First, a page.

It was to be a challenge to the scale of biblical proportions! One man versus a multitude of people masquerading as tiny little envelopes on his screen. All of the envelopes are open, which was an indicator to the man was at least checking them for urgency and shaping the view that they could wait. Gone already of course, are the envelopes that couldn't wait or simply required but a handful words and minimal thinking to conjure up a response. Eradicated are the countless daily spam that arrive offering him all kinds of advances and enhancements to parts of your life I dear not mention.

What lingered in my inbox were the hard emails. Emails I actually had to reflect on, process and even make a decision on. Emails that required more than an effortless one line answer or that simply were not a priority for me. These emails needed thought and in many cases well crafted responses. So yesterday I spent the best part of the whole day clearing emails, and handling the related requests. Some of my time was spent at Machina drinking a mocha and a flat white, the rest of my time was at work nailing detail to reply with.

Now here is the point! Email is an incredible non-urgent method of communicating. It is a fantastic way of providing information and updates in a timely manner. But I must say I have a key philosophical issue with email today and it's use in most companies. It is this:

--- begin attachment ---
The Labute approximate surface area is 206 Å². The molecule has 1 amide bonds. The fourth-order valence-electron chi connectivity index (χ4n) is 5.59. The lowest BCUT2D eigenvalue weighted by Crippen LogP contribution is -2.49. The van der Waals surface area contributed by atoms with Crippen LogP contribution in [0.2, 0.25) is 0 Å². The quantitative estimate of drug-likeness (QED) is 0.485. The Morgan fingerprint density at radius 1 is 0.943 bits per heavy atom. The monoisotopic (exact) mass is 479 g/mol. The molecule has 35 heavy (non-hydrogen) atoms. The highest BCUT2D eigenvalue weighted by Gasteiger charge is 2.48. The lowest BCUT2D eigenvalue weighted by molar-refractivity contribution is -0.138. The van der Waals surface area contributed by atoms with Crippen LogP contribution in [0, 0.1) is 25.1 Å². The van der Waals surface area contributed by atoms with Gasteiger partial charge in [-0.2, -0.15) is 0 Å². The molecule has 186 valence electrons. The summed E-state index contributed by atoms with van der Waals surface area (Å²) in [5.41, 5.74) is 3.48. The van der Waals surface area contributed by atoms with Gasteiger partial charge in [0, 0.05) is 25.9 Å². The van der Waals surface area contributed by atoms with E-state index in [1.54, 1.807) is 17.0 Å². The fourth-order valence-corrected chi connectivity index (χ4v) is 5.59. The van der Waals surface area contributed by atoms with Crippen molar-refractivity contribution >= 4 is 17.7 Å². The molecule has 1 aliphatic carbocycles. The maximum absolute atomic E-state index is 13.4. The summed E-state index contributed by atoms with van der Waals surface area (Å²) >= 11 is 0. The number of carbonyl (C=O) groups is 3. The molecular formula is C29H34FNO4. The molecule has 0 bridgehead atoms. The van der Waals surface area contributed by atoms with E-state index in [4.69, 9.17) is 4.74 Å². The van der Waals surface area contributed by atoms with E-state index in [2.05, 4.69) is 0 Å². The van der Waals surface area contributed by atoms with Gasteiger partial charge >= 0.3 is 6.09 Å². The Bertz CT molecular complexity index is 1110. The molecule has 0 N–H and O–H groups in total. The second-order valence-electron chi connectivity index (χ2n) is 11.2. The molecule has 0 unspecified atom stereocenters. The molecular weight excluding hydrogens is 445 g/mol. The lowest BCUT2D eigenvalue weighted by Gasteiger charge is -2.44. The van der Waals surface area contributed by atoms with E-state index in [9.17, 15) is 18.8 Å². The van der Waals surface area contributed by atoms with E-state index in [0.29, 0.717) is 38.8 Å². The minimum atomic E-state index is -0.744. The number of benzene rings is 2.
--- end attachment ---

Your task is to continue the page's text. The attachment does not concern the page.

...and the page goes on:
When we send an email we mentally transfer the problem to someone else until such time as they handle the problem themselves, forward it to someone else, or respond. I do it all the time by the way!

Now my philosophical issue is that when we do this, we generally think our email or problem or question or information is more important than the other things people have on, or dear I say it, we don't even think about what they have on and just send the email.

We expect an answer from emails and most the time get one, when in fact it could be distracting people from doing really important tasks. There is generally no opt out, just an expectation that you will handle it. People live with their inbox open, are continually distracted and productivity plummets as they bombarded by a multitude of people masquerading as tiny little envelopes.

Yesterday I cleared some emails going back 3 months. I considered resolving to focus on clearing all my emails each week, but then I thought I would be allowing the envelopes to determine my priorities rather than me. I am happy to spend a day every few months clearing the backlog and sometimes I admit that I actually just delete the email a month or so after it was sent. If it was really urgent they would have called me or asked me when I had an opportunity to say no.